Maxi pad as disposable diaper “extender”

Brilliant. From Shauna:

My son wakes up soaked – jammies, sheets and all – EVERY morning.  We've tried all sorts of ideas, but nothing worked. Finally, I lined his diaper with a heavy absorbency maxi-pad – and it works! I think this would also work for traveling. :)


  1. radmama says

    Excellent idea!

    We just recently replaced our bed wetter’s GoodNights with incontinence pads. MUCH cheaper and, although not insuring against a wet bed, seem to make her more alert to the need to pee.

  2. anonymous says

    It should be said that this hack can work in reverse, too, for a mama in sudden need while traveling…

  3. ChristieNY says

    A friend of ours does this and said she makes a few slits in the plastic of the liner so overflow goes through to the diaper and not over the sides and out the diaper… :)

  4. Melanie says

    I bought Diaper Doublers but after a few days, my daughter had a terrible rash. I think because the diaper actually pulls the moisture away from the skin and the doublers just rested right on her skin, soaking wet all night. I would think that sanitary napkins would work more like the diapers and work way better than the Doublers I bought in the store.

  5. anomymous2 says

    I must second the post by anonymous. I once tore the sides, front, and back off a diaper and used it as a maxi pad in an emergency. Worked like a charm, and was actually quite discrete. Don’t knock it until you’re in the middle of a meeting, your flow goes crazy, and all you have is an extra diaper in your bag. Run to the bathroom and make the best of what you have to work with. Heck, you’re almost like MacGyver!

  6. pqbon says

    We found that when our daughter started to have overflow at night it meant it was time for the next diaper size. Just because it fits doesn’t mean it fits, this is precisely the reason diapers have overlapping weight ratings.

    We just faze the bigger size in starting at night, until we use up the stock of the smaller size. When traveling we just take the larger one.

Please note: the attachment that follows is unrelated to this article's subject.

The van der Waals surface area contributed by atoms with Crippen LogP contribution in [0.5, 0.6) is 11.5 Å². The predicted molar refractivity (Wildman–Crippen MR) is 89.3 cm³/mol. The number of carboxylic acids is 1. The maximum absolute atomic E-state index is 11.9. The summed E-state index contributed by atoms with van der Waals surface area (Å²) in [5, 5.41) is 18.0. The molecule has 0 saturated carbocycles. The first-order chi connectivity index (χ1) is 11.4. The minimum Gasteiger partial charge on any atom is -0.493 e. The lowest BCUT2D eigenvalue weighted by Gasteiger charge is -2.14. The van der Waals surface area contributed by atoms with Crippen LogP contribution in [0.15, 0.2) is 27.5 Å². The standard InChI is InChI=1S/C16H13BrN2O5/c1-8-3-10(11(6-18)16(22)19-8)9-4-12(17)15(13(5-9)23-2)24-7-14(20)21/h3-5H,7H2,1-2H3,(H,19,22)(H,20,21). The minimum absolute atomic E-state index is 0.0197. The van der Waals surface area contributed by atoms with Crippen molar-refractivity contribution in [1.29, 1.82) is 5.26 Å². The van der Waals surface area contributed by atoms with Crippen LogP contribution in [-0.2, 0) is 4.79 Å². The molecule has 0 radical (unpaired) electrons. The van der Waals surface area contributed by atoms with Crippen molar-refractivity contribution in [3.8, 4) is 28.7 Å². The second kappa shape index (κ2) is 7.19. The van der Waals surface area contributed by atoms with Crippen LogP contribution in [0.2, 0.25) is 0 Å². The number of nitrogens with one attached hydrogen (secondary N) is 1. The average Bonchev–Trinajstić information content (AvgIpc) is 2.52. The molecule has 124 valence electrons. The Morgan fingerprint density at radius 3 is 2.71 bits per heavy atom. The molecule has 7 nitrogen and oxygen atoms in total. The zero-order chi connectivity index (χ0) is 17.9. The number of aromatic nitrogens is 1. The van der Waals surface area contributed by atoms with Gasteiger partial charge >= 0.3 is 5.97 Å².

7. Uly says

    Not a maxipad, but using a pantiliner is a great bit of protection for the potty-training child. You know, the one who won’t wear a diaper, but can’t be *totally* trusted in undies yet?

  8. handsfreeheart says

    What a great idea! Our son is finally remembering to get up and go, but since he was one year old he was wetting everything every night. We did the up-the-diaper size, but eventually he was still overflowing the largest size. Night-time pullups seemed to leak less than size 6 diapers or regular pullups, but if we have this problem with our younger son, I’ll remember this hack for sure!

  9. dyanthus says

    I’ve actually seen this one in action…I’m a flight attendant and I had a mom who thought she was prepared for anything…except that her baby would have diarrhea and pooped about five times on a 2 hour flight. Wouldn’t you know, she was the only mom on board. She ran out of diapers, and wound up cleaning out the diaper as much as she could, then lining it with the pads we had on the plane. Gross, but effective.

  10. Parent Hacks Editor says

    anonymous2: I’ll take you a bet MacGyver NEVER had to deal with the diaper menstrual solution. Chewing gum and duct tape to fix a car? Feh! He’s got nuthin’ on Parenthackers.

  11. megsmom says

    My grand-daughter is a chronic bedwetter, a few weeks ago she stayed the night and of course there were no overnights. I lined her panties with maxi-pads. It worked great, of course I had a pad across the seat, the front and the center of the panties but there was no leakage. And she’s a heavy wetter.

  12. maddy says